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News Roundup
March 10, 2020
Updates from CLIC  
Credit: Teresa Crawford

The Northwestern Unversity Clinical and Translational Sciences (NUCATS) Institute hosted its first Un-Meeting early this March, bringing together nearly 100 attendees representing approximately 20 professions together to develop new ideas to enhance lifespan and life course research.

The unstructured, participant-driven format of an Un-Meeting allowed attendees to drive the agenda. After an initial session to elicit discussion topics, participants covered poster boards in the conference with hundreds of sticky notes worth of topic ideas that were  eventually narrowed down to subjects including innovative strategies for recruitment, life course measurement, transgenerational research, and more.

"As valuable as these Un-Meetings are, it is what comes next that holds the greatest potential and so I’m excited to see the connections, collaborations and concepts that evolve as a result of this amazing event," said Susanna McColley, MD, professor of Pediatrics, Associate Director for Child Health at NUCATS and a clinician at Lurie Children’s Hospital, who also noted that the conference connected an array of disciplines unlikely to connect in other academic settings.

The next Un-Meeting will focus on approaches to evaluate non-pharmacological interventions in clinical research and is currently scheduled for Saturday, May 30, at the University of Rochester.

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News from around the CTSA Program Consortium
 
Nine projects announced for CD2H Phase III
The CTSA National Center for Data to Health (CD2H) announced March 5 the nine projects that have been chosen as part of Phase III of the center's grant competition, which this time aims "to enhance alignment with community needs, provide a balance of projects across CD2H community cores, and streamline the number of projects to ensure adequate resource allocation for project management allocation."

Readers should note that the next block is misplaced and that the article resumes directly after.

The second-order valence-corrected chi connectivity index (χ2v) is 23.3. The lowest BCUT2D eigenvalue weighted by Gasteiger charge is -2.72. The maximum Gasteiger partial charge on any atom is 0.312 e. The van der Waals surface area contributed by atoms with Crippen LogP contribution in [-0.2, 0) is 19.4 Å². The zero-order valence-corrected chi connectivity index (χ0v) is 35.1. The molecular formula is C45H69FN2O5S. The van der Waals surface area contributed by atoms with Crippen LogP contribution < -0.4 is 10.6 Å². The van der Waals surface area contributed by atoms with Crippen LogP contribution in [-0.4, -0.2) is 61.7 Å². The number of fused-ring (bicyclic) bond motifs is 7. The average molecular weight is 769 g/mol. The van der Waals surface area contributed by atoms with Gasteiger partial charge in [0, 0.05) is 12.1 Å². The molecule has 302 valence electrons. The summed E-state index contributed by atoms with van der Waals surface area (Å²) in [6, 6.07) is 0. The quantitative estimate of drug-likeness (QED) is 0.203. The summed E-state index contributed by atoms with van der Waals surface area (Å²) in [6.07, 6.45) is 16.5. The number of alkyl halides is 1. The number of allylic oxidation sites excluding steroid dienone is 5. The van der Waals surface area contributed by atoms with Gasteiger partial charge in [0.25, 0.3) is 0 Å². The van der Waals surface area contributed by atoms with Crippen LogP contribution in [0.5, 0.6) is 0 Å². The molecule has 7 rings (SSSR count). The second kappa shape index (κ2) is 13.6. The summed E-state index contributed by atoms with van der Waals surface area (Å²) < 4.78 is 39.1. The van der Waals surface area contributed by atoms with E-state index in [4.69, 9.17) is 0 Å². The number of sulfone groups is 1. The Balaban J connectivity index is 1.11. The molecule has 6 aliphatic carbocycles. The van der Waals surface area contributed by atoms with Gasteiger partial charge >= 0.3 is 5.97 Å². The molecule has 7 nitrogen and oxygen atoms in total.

Out of more than 20 proposals, 20 were chosen after independent review by a panel of community leaders, Hub PIs, and CD2H's Steering Committee. The selected projects will  be faciliated within respective CD2H cores, while projects that were not chosen will be supported by  community cores and/or within the Informatics Enterprise Committee.
 
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DIAMOND Portal aiming for "20 in 2020"

DIAMOND, the collaborative learning space for clinical research professionals, is launching a new "20 in 2020" initiative with the goal of having 20 additional CTSA institutions upload at least five educational or assessment offerings to the substantial amount of resources already available on DIAMOND's online portal.

Since launching in 2018, the DIAMOND Portal, an online repository of competency-based education and training resources and assessment  materials, has received more than 275 resources from 15 CTSA institutions,  clinical research professional associations, and private companies.

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ICYMI: News from the Science & Research World

After first making headlines at the beginning of the year, worldwide infections of the coronavirus have soared past 100,000 as of early March. But new research from across the globe offers some signs of hope, suggesting that the same features that allow the virus to spread so quickly might also prove to be a vulnerability to new drug treatments.

Multiple genetic and structural analyses of the strain of virus that causes COVID-19 tentatively indicate it is so successful at spreading among humans because of a "spike" protein that's binds to cell membranes and which appears to both be activated by furin, an enzyme common in human tissues, and which binds at least ten times more tightly with a receptor enzyme found in human cells than the SARS virus. Although some researchers, including Jason McLellan, who co-authored an analysis of the virus, caution that more work is needed, others are hopeful the new information can be used to develop vaccines or therapies. “We don’t know if this is going to be a big deal or not,” McLellan said.
 

An electron microscope image of SARS-CoV-2, the virus that causes COVID-19. Credit: National Institutes of Health.
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If you have a story, opportunity, project or event that you'd like included in the News Roundup, please contact CLIC Communications: clic_comms@clic-ctsa.org.

The University of Rochester Center for Leading Innovation and Collaboration (CLIC) is the coordinating center for the Clinical and Translational Science Awards (CTSA) Program, funded by the National Center for Advancing Translational Sciences (NCATS) at the National Institutes of Health (NIH), Grant U24TR002260.

 
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